Allowing companies to deduct $100,000 in forgiven PPP loans will cost the state roughly $100 million. While that’s only a quarter what it would cost if they could deduct their entire loans, Wodicka says that’s still significant, given the state is constitutionally obligated to keep a balanced budget. He argues Virginia should instead use that money to provide stimulus in other ways, such as grants targeted to reach women and minority-owned businesses or direct stimulus payments.

“Providing more support to families who are really facing a lot of hardship right now would do a lot to just stimulate the economy in general. And doing it that way would also help a lot of small businesses,” he said. 

Del. Kirk Cox (R-Colonial Heights), who is running for governor, has proposed the state use its unexpected $730 million dollar surplus to provide a tax rebate to Virginians: $190 for individuals and $380 for families. It wouldn’t be the first time the state tried something similar; in 2019, the state provided rebates of $110 for individuals or $220 for families following changes in tax policy that were precipitated by former Presidents Donald Trump’s 2017 tax bill.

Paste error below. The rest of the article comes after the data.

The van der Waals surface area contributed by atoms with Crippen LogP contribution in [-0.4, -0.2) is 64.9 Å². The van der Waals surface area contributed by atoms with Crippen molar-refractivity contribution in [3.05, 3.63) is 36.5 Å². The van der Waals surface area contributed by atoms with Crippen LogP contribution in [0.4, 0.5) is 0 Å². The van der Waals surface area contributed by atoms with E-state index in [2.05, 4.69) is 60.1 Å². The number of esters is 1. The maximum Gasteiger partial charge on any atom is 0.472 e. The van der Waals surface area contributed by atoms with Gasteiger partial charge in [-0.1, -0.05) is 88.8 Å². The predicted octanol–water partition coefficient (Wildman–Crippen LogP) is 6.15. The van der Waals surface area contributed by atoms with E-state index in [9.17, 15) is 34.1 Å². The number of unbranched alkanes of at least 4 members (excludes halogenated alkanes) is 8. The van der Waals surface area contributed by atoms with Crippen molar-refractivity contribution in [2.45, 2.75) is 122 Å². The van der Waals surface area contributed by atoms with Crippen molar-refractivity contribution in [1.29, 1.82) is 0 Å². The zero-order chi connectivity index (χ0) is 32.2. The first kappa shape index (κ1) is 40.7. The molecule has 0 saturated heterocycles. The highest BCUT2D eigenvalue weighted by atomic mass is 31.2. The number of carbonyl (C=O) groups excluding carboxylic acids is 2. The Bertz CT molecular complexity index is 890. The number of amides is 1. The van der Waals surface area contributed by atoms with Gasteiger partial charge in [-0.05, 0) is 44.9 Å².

Wodicka has reservations about Cox’s proposal, however, noting that when the 2019 rebate checks went out, over 1 million Virginians were left out, because they had not paid enough in taxes to qualify or they filed their state taxes after receiving an extension, among other reasons.

“Without having enough detail [about Cox’s proposal] at this point, I would just be concerned that it might not reach those families who are really struggling and who also would be most likely to spend the money immediately,” he said.

The federal government is currently accepting applications for another round of PPP loans, which both Wodicka and Parilla said they hoped would be more equitably distributed. They both noted, however, that it will be hard to know until after the loans are doled out.